The debt position of the company is more or less the same as that of its peers. 7
Dividend policy forms an integral part of corporate finance. It looks obvious that the company must reward its shareholders by declaring high dividends. But then the question is if the company declares all of its earnings as dividend merely to keep the shareholders happy then this will perhaps retard the future growth prospects. For this reason the companies do not declare all its earnings as dividend but they plough back a certain portion of the earnings in the form of ‘Retained Earnings’. The companies pay a lot of attention to ‘dividend policy’ as a fall may invite the wrath of the shareholders and a rise can come in the way of the growth prospects (Ross, et al., 2008, pp. 590).
The dividend payment of FPL Group Inc has been on an upward move for the last ten years. In the year 1984 the company declared a dividend per share of $1.77 that reached the levels of $2.47 in 1993. Unlike the steady rise in the divided the earnings per share (EPS) of the company passed through fluctuations on many occasions but the impact of this was not felt on its dividend payment pattern. In fact in the year 1990 FPL Group incurred a net loss of $391.005 million resulting in a negative EPS of $2.86. But even in this year the company declared a dividend of $2.34. The main incentive of a share issue is that payment of dividend is ‘not obligatory’ i.e. a company pays dividend only when it is able to generate sufficient amount of earnings. But this seems to be inapplicable in the real world as is evident from the case of FPL Group. However it is anticipated by the analysts that the group will either cut dividend or keep it stable at the existing level of $2.48 per share.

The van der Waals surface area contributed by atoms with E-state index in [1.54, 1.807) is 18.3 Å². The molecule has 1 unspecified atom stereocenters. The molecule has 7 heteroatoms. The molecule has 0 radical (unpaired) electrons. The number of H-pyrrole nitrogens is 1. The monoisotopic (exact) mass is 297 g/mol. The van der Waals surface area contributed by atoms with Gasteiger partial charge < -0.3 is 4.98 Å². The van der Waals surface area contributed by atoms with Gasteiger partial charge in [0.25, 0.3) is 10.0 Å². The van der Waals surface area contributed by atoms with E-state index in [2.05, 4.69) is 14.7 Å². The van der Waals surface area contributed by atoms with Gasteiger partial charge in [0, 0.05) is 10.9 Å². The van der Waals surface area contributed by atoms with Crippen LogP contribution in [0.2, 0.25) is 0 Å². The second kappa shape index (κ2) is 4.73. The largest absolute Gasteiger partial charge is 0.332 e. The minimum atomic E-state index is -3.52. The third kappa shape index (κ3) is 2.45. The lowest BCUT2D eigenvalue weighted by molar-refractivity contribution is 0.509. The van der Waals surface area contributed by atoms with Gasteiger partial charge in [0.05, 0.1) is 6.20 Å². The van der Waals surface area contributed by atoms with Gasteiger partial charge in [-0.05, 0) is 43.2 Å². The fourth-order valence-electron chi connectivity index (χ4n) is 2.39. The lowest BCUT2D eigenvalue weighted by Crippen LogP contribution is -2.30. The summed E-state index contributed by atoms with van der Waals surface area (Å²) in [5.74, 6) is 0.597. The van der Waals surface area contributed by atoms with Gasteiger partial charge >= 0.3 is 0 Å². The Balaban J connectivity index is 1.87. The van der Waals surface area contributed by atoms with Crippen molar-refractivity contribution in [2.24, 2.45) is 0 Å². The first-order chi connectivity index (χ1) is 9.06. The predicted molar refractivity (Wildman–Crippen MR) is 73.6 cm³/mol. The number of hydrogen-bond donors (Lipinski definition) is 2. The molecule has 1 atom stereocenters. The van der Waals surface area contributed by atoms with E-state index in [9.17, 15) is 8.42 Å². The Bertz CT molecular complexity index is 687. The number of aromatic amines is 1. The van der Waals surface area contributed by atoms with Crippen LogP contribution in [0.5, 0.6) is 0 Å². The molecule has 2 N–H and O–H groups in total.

In 1993 FPL Group maintained a dividend payout ratio of 91% which is the highest as compared to its peers. During this period Duke Power Co. maintained a payout ratio of 68%, Florida